While each car crash claim, and potential shared negligence, will be considered on its own merits, if for example the claimant was found to be 20% to blame for the accident and the resulting injuries then any compensation award would be adjusted by this figure.
Car Accident Claims Compensation
There are two main types of compensation in car accident claims which are referred to as general damages and special damages. However, before we look at these different types of compensation in more detail it is worth noting that ongoing changes to the UK regulatory environment may impact future compensation awards. Whereas for example a minor neck or soft tissue injury may attract compensation of up to £6000 pre-2019, this figure would be reduced to a maximum £450 (for soft tissue and whiplash claims only) if the UK government is able to place current pending regulations on the statute books. Therefore, if you do have a legitimate car accident compensation claim you should look to lodge you claim before the new regulations are approved.
General damages in car accident claims relate specifically to the severity of the injuries and impact on a person’s life. These will take in issues such as:
- Pain and suffering from the car accident
- Life changing injuries
- Mental trauma
There is a degree of discretion/variation available to the courts when calculating compensation which will reflect the merits of each individual case. We will cover the current guidelines on compensation awards later in this article with guidance offered by the Judicial College.
The second element of any car accident compensation claim is referred to as special damages. These are simply reimbursement of expenses relating to injuries incurred and any funding required in the future. These will take in specific issues such as:
- Medical expenses resulting from the car accident
- Future medical expenses
- Loss of earnings
- Future loss of earnings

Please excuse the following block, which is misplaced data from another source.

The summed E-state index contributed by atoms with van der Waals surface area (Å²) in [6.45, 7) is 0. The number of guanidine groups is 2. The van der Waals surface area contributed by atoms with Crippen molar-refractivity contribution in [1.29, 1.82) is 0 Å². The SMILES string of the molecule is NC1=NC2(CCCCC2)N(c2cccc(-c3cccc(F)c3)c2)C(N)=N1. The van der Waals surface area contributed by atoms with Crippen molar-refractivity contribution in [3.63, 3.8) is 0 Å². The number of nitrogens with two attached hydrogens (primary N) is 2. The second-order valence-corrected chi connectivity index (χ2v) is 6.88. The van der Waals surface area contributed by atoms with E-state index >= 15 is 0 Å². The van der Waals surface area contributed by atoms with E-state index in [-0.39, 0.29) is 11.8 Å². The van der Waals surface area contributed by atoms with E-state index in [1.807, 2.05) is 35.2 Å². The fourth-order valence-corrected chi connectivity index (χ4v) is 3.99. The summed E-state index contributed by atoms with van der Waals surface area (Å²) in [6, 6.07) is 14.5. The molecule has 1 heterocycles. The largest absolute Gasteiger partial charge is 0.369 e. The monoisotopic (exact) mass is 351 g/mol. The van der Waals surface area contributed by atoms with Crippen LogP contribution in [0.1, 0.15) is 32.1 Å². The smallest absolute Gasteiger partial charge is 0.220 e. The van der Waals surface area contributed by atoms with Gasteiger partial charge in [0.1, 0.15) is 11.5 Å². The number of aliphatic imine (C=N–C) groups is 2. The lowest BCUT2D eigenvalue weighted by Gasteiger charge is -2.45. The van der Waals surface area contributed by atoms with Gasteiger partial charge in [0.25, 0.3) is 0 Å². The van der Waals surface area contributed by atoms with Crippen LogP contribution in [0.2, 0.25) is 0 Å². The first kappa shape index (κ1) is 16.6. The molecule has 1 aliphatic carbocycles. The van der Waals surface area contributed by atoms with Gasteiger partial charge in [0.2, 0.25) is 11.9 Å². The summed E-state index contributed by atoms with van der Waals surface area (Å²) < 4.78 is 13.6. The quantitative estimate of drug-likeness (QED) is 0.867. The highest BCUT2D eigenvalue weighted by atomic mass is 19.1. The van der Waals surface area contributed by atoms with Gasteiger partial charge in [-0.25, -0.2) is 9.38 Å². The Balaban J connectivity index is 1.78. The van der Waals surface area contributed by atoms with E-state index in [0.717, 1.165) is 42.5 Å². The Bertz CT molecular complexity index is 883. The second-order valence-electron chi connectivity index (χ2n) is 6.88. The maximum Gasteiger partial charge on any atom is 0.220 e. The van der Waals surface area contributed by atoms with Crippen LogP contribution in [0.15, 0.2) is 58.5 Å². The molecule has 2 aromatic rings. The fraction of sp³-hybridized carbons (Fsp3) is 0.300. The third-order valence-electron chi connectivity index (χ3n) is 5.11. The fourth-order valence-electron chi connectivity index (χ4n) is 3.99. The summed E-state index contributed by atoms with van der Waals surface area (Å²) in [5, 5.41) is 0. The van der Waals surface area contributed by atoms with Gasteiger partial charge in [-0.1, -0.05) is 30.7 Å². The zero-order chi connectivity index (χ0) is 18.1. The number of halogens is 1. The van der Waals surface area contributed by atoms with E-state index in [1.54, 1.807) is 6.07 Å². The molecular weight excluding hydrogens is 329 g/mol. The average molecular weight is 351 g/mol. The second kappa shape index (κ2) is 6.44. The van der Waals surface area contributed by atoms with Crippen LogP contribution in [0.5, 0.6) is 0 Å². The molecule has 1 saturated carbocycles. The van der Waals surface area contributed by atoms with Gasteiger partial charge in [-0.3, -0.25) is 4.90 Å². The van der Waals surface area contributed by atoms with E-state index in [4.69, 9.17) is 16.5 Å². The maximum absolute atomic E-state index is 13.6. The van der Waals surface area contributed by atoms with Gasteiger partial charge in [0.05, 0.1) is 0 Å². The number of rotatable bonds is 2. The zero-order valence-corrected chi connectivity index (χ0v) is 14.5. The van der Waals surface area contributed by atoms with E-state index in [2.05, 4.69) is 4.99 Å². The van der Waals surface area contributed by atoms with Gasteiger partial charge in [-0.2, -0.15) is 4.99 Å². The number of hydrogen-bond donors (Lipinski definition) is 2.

- Additional transport expenses
- Adaptions to the home
This list is by no means exclusive but it does give a general idea of the various elements associated with special damages.
Current Car Accident Compensation Guidelines
As we mentioned above, the UK government is currently in the process of ratifying various changes to personal injury claims regulations. At this moment in time the varying degrees of car accident compensation awarded for various injuries are advised as follows:
• Minor whiplash and soft tissue injuries from £300 to £6,000 (max £450 under incoming regulations).
• Head and brain injuries from £1,675 up to £307,000.
• Back and spinal injuries from £300 up to £122,350.
• Broken bones and fractures anywhere from £300 up to £103,250.
• Burn injuries from £1800 up to potentially in excess of £79,700.
Although these are advised car accident compensation amounts they are only a guideline and typically compensation settlements will vary. If you have suffered injury in a car accident and would like to discuss making a claim for compensation with a car accident solicitor and what amount of compensation you could actually claim please contact us today.
Knock For Knock Settlements
There will be instances where both the claimant and the defendant were liable to a certain extent for a car crash and resulting injuries. In some cases this can result in what is known as a “knock for knock” settlement which means that each of the insurance companies will pay out car crash compensation to their policyholder. This ensures that car accident claims are settled within a relatively short space of time at minimal cost.